It was Feb. 1, 2004, a fine day for a Super Bowl.
The Carolina Panthers, quarterbacked by someone long since retired, were taking on vampire Tom Brady's New England Patriots in Houston, and the MTV-produced halftime show featured a slew of very of-the-moment music acts, including Jessica Simpson, Kid Rock, P. Diddy and Nelly. But you don't remember anyone being on that stage other than Janet Jackson and Justin Timberlake, do you?
Because after Jackson performed her classic "Rhythm Nation," Timberlake joined her for a rendition of his "Rock Your Body." Which ended, shockingly, with him grabbing at her bustier and tearing the fabric over one cup, briefly exposing her right nipple—barely, as it was camouflaged by a sunburst nipple shield, and most living rooms weren't yet anchored by an HD flat screen.
But as it turned out, barely wasn't enough for some. Nor was the concept of brief—nine-sixteenths of a second, in fact, as the world's top scientists specializing in pop culture combustion would soon calculate.
That blink-and-you-missed-it, pre-Twitter moment, the cultural climate it occurred in and its endlessly unfortunate aftermath are the subject of The New York Times Presents' latest episode, Malfunction: The Dressing Down of Janet Jackson.
Having most recently taken on the plight of Britney Spears (also, coincidentally, featuring Timberlake in not his best light), the Times' FX/Hulu documentary series again seeks to jog our jaded memories about an incident that so many people got wrong in the moment, including fellow celebrities, the first lady of the United States and countless members of the media who clucked over Jackson's "R-rated Super Bowl stunt" and came up with headlines like "Breast in Show."
"Many are are asking, what happened to the line that shouldn't be crossed?" Katie Couric said at the time, reporting on the concerns of the "many" on Today.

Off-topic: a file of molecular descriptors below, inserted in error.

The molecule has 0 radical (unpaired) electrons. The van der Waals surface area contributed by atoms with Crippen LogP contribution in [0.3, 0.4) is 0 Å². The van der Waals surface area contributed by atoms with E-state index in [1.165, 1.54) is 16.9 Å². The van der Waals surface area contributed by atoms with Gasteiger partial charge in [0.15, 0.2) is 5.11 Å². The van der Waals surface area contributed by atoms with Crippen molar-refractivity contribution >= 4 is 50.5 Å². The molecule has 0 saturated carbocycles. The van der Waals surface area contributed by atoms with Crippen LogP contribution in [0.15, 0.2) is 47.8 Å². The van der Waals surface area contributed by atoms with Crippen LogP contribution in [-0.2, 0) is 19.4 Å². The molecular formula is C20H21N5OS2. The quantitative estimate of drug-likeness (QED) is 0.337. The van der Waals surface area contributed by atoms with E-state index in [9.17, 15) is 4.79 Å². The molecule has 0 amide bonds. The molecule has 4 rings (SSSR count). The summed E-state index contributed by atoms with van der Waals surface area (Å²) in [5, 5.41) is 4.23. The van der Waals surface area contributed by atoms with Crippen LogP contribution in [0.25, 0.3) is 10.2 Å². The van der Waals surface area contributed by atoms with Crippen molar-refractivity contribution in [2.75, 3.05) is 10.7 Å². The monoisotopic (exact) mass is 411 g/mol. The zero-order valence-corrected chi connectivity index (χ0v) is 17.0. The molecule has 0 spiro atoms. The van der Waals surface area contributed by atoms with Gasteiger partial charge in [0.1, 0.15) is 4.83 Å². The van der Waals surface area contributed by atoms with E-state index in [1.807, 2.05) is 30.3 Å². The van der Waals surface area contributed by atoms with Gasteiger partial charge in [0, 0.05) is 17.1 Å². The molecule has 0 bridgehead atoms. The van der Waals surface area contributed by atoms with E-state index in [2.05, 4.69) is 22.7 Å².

And in the heated, puritanical aftermath of (still shaking our heads) "Nipplegate," there was no question as to who would face the harshest consequences: The Black female pop superstar who, a decade prior, had dared to unapologetically embrace her sexuality, show off her body and declare that this was who she is and if you didn't like it... oh, well.
Malfunction's probe of the titular incident and the subsequent pearl-clutching serves as another harsh reminder that no female artist, no matter how talented or influential, has ever been too revered not to get dumped on when it suits an agenda. But the show will also make you want to crank up Designs of a Decade and dance for the duration in defiance of the B.S. that Jackson was put through.
Here are all of the punches to the gut that our sense of what's right and fair took while we were watching:
After 2004, MTV never again produced a Super Bowl Halftime Show and director of NFL special events Jim Steeg, a veteran of 26 Super Bowls, resigned that August. Jackson told Oprah Winfrey in 2006 that Timberlake had reached out but she'd yet to speak to him since the debacle.
"Friendship is very important to me, and certain things you just don't do to friends," she said. "In my own time, I'll give him a call."
Timberlake returned the Super Bowl Halftime Show as a headliner in 2018, the announcement prompting much speculation (and more than a few demands) that Jackson might join him as a not-so-surprise guest. Full circle, water under the bridge, all's well that ends well, redemption.
Months ahead of time, it was clear that Jackson would not be doing the show, sources close to her saying she wished him well but it wasn't in the cards. And especially after watching this, reliving the proverbial bus rolling right over her, we can't blame her for not wanting any piece of that.
In February, however, in response to renewed criticism of his early-'00s behavior resurfaced by The New York Times Presents: Framing Britney Spears, Timberlake apologized both to his ex and Jackson.
"I am deeply sorry for the time in my life where my actions contributed to the problem, where I spoke out of turn, or did not speak up for what was right. I understand that I fell short in these moments and in many others and benefited from a system that condones misogyny and racism," the 40-year-old father of two stated on social media. "I specifically want to apologize to Britney Spears and Janet Jackson both individually, because I care for and respect these women and I know I failed. I also feel compelled to respond, in part, because everyone involved deserves better and most importantly, because this is a larger conversation that I whole heartedly want to be part of and grow from."
He recognized that his apology didn't undo the sins of the past, but he vowed to "do better."
Otherwise, she stayed out of the fray and let Timberlake handle this one on his own.
Malfunction: The Dressing Down of Janet Jackson premieres Friday, Nov. 19, at 10 p.m. on FX and Hulu.